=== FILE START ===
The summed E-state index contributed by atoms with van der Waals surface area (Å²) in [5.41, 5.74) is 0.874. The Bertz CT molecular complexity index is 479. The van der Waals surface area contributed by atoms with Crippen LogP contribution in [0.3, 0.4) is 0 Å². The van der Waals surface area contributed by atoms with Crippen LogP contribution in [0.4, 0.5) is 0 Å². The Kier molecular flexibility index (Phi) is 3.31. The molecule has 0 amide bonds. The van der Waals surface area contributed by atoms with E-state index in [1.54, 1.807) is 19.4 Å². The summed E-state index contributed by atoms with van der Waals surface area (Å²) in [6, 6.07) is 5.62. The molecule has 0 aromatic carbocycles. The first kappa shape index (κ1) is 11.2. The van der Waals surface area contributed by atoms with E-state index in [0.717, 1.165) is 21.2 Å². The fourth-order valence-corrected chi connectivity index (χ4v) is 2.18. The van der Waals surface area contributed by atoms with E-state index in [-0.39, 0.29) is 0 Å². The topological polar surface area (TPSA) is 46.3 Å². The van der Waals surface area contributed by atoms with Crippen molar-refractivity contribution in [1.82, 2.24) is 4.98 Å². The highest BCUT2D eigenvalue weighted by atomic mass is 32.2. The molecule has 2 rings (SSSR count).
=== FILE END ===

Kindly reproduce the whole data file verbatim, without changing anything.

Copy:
The summed E-state index contributed by atoms with van der Waals surface area (Å²) in [5.41, 5.74) is 0.874. The Bertz CT molecular complexity index is 479. The van der Waals surface area contributed by atoms with Crippen LogP contribution in [0.3, 0.4) is 0 Å². The van der Waals surface area contributed by atoms with Crippen LogP contribution in [0.4, 0.5) is 0 Å². The Kier molecular flexibility index (Phi) is 3.31. The molecule has 0 amide bonds. The van der Waals surface area contributed by atoms with E-state index in [1.54, 1.807) is 19.4 Å². The summed E-state index contributed by atoms with van der Waals surface area (Å²) in [6, 6.07) is 5.62. The molecule has 0 aromatic carbocycles. The first kappa shape index (κ1) is 11.2. The van der Waals surface area contributed by atoms with E-state index in [0.717, 1.165) is 21.2 Å². The fourth-order valence-corrected chi connectivity index (χ4v) is 2.18. The van der Waals surface area contributed by atoms with E-state index in [-0.39, 0.29) is 0 Å². The topological polar surface area (TPSA) is 46.3 Å². The van der Waals surface area contributed by atoms with Crippen molar-refractivity contribution in [1.82, 2.24) is 4.98 Å². The highest BCUT2D eigenvalue weighted by atomic mass is 32.2. The molecule has 2 rings (SSSR count).